Layers and Holism

This recent article (“Layered GeoInt“) describes how “layers” will be used to achieve “holism”. I really feel the concept of layers often stands in the way of holistic understanding. For example, say you’ve deployed something to Arcmap users and they see something in the real world they want to put onto the map. There’s a good chance what they see does not fit neatly into a single layer. So what do they do? Odds are they end up marking the map up with graphics (IElements). If you’ve been a supportive programmer for these users, maybe you’ve provided tools to let them hang attributes off these elements as xml strings (in IElementProperties.CustomProperty).

Lets suppose you developed a mechanism to share these elements with the rest of the enterprise. Now what we need is a framework for doing the following to these elements: spatial selection, identify (like the Identify tool), and select by attributes. Basically all the tools that work with FeatureLayers are also needed for these IElements.

I submit that the FeatureLayer concept is really joined at the hip with Codd’s relational model. There’s been a lot written about the shortcomings of the relational model, for example here. Usually the criticism is followed by some sort of proposal for an xml database. What is needed is an ILayer for xml.

In that spirit, I propose a new class, XmlLayer, that would maintain a collection of XmlFeatures. There would be NO rule saying all XmlFeatures in an XmlLayer have to have the same geometrytype, or the same field definitions. This would solve the “feature level metadata” requirement. XSLT would be leveraged for rendering, import, export, etc.

Some concepts, e.g. an electric circuit, are comprised by features that live in different featureclasses. Maybe things like the GeometricNetwork and database Topologies could be expressed to the map as an XMLLayer. That way all the features comprising the circuit would be in on layer.

Certainly there are scalability issues, but those issues exist for managing large collections of IElements too. Maybe some day I’ll give this a try.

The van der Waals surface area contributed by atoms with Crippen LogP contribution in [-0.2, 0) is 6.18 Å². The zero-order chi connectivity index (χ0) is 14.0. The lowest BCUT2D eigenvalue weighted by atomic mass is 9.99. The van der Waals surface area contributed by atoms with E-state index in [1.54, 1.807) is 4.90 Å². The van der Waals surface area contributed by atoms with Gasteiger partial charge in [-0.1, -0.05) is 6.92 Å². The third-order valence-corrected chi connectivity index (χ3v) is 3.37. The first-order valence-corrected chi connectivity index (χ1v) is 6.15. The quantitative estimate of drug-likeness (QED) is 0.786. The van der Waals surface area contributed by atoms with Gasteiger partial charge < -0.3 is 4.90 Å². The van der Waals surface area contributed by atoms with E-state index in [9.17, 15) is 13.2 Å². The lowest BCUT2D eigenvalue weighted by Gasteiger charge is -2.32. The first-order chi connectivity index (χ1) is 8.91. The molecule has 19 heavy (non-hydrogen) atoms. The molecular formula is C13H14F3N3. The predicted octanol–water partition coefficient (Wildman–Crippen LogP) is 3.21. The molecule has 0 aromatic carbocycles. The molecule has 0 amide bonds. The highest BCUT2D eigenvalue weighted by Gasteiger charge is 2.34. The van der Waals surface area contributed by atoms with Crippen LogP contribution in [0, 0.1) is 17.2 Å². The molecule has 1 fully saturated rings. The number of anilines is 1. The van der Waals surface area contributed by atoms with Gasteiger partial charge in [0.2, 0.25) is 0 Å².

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4 comments so far

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  2. Dave on

    You could implement this via a custom feature, which had the ability to be any spatial type (ok, maybe just point/line/polygon). It would be an interesting project, but alas, I’m not a C++ guy, and that’s the only way to create a custom feature (that I know of!)

    Cheers,

    Dave

  3. Administrator on

    Hi Dave –

    I’m thinking that since I want to have a mixed bag of features in my layer (where different features would have different fields) then a custom featureclass would still be inappropriate. Even with a custom featureclass, all features would still be required to have the same fields, wouldn’t they?

    In the mean time I’ve looked at the OGC standard for “Feature Collections” … from what I can tell it does not require that all features in the collection have the same fields. http://portal.opengeospatial.org/files/?artifact_id=897

    I also found some research in this area, but got lost in all the greek letters. http://www.doc.ic.ac.uk/~pg/papers/smile.pdf

    Regards,
    Kirk

  4. Bill Dollins on

    This sort of concept is the same thing that drew me to SDE years ago (version 3.something). With it, you could define a layer that could hold multiple geometry types (but not field definitions). Lo and behold, that did work but none of the client software was able to take advantage of this feature. In MapObjects, ArcView, etc. you had to specify what single geometry type you wanted from your ArcSDE layer.


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